"Alas!" said she, "you only jeer me; it is not for such as I am to go thither."

"Thou art in the right of it," replied they; "it would make the people laugh to see a Cinderwench at a ball."

Anyone but Cinderella would have dressed their heads awry, but she was very good, and dressed them perfectly well They were almost two days without eating, so much were they transported with joy. They broke above a dozen laces in trying to be laced up close, that they might have a fine slender shape, and they were continually at their looking-glass. At last the happy day came; they went to Court, and Cinderella followed them with her eyes as long as she could, and when she had lost sight of them, she fell a-crying.

Her godmother, who saw her all in tears, asked her what was the matter.

"I wish I could—I wish I could—"; she was not able to speak the rest, being interrupted by her tears and sobbing.

This godmother of hers, who was a fairy, said to her, "Thou wishest thou couldst go to the ball; is it not so?"

"Y—es," cried Cinderella, with a great sigh.

"Well," said her godmother, "be but a good girl, and I will contrive that thou shalt go."

Then she took her into her chamber, and said to her, "Run into the garden, and bring me a pumpkin."

Cinderella went immediately to gather the finest she could get, and brought it to her godmother, not being able to imagine how this pumpkin could make her go to the ball. Her godmother scooped out all the inside of it, having left nothing but the rind; which done, she struck it with her wand, and the pumpkin was instantly turned into a fine coach, gilded all over with gold. She then went to look into her mouse-trap, where she found six mice, all alive, and ordered Cinderella to lift up a little the trapdoor, when, giving each mouse, as it went out, a little tap with her wand, the mouse was that moment turned into a fine horse, which altogether made a very fine set of six horses of a beautiful mouse-colored dapple-gray. Being at a loss for a coachman, "I will go and see," says Cinderella, "if there is never a rat in the rat-trap—we may make a coachman of him."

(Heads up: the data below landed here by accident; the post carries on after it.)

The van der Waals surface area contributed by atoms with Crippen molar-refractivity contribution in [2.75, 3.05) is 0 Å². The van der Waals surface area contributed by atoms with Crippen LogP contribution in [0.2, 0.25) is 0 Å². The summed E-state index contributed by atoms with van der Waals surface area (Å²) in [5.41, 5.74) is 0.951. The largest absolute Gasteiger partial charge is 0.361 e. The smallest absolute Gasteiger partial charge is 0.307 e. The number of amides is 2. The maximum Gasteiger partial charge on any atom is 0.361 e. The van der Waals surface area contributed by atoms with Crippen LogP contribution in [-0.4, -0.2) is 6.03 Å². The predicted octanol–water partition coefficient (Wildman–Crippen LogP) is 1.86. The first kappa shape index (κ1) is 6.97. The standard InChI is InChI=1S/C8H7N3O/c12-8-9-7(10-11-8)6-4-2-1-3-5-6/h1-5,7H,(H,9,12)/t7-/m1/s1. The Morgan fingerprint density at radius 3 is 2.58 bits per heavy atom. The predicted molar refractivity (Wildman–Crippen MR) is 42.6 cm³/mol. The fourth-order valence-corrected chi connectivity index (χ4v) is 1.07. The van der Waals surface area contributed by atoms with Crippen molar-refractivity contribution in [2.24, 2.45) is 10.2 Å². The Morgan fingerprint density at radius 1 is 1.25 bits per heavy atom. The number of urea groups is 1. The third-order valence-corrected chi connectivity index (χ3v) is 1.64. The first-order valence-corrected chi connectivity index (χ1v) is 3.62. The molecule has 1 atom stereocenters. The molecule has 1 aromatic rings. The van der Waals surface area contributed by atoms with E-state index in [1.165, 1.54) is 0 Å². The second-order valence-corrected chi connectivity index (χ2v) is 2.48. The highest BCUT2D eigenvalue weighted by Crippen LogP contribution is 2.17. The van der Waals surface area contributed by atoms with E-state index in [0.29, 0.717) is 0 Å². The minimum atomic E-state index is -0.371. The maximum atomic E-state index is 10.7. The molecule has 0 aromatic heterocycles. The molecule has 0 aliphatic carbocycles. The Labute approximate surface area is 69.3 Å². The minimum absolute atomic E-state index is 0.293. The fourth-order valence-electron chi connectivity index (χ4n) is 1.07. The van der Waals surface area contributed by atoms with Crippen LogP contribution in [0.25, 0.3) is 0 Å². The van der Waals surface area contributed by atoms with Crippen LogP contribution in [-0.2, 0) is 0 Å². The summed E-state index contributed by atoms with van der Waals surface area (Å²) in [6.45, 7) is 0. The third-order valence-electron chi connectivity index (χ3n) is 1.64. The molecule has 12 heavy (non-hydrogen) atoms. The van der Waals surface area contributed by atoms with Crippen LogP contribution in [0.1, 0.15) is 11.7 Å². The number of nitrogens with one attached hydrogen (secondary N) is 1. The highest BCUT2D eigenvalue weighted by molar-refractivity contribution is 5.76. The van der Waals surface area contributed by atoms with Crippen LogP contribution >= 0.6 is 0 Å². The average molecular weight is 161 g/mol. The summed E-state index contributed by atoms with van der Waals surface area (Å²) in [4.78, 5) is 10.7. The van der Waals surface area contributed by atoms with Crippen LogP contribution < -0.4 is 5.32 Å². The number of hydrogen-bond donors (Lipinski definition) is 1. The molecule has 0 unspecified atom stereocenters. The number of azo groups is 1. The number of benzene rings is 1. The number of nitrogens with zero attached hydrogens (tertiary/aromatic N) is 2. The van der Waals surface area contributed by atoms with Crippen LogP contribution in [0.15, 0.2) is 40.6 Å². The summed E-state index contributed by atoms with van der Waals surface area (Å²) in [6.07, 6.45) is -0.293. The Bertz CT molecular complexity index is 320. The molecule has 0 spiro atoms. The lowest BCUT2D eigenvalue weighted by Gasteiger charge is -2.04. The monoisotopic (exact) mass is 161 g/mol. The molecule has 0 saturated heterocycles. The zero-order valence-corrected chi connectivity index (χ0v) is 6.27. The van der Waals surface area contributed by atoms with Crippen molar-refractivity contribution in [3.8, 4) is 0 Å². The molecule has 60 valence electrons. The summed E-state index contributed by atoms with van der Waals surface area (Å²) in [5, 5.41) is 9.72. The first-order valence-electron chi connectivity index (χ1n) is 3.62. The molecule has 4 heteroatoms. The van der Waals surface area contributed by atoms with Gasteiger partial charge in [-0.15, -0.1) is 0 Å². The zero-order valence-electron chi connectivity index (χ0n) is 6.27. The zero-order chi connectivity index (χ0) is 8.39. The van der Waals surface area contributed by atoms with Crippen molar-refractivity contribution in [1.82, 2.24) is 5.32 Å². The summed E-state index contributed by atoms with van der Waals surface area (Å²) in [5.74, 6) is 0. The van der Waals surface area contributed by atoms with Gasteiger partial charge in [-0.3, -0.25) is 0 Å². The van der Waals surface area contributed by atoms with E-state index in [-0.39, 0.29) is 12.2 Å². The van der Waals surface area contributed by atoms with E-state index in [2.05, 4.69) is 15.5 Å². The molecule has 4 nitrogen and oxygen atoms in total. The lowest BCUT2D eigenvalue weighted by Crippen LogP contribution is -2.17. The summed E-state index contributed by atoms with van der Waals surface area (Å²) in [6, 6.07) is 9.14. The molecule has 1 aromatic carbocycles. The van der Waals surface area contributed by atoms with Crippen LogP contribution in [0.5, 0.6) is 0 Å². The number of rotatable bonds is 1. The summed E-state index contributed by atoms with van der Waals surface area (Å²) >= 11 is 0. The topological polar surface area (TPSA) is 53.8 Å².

"Thou art in the right," replied her godmother; "go and look."

Cinderella brought the trap to her, and in it there were three huge rats. The fairy made choice of one of the three which had the largest beard, and, having touched him with her wand, he was turned into a fat, jolly coachman, who had the smartest whiskers eyes ever beheld.

After that, she said to her:
"Go again into the garden, and you will find six lizards behind the watering-pot, bring them to me."
She had no sooner done so but her godmother turned them into six footmen, who skipped up immediately behind the coach, with their liveries all bedaubed with gold and silver, and clung as close behind each other as if they had done nothing else their whole lives. The Fairy then said to Cinderella: "Well, you see here an equipage fit to go to the ball with; are you not pleased with it?"

"Oh! yes," cried she; "but must I go thither as I am, in these nasty rags?"

Her godmother only just touched her with her wand, and, at the same instant, her clothes were turned into cloth of gold and silver, all beset with jewels. This done, she gave her a pair of glass slippers, the prettiest in the whole world. Being thus decked out, she got up into her coach; but her godmother, above all things, commanded her not to stay till after midnight, telling her, at the same time, that if she stayed one moment longer, the coach would be a pumpkin again, her horses mice, her coachman a rat, her footmen lizards, and her clothes become just as they were before.


-------------------------------

The magician left Persia for ever, which plainly showed that he was no uncle of Aladdin's, but a cunning magician, who had read in his magic books of a wonderful lamp, which would make him the most powerful man in the world. Though he alone knew where to find it, he could only receive it from the hand of another. He had picked out the foolish Aladdin for this purpose, intending to get the lamp and kill him afterward.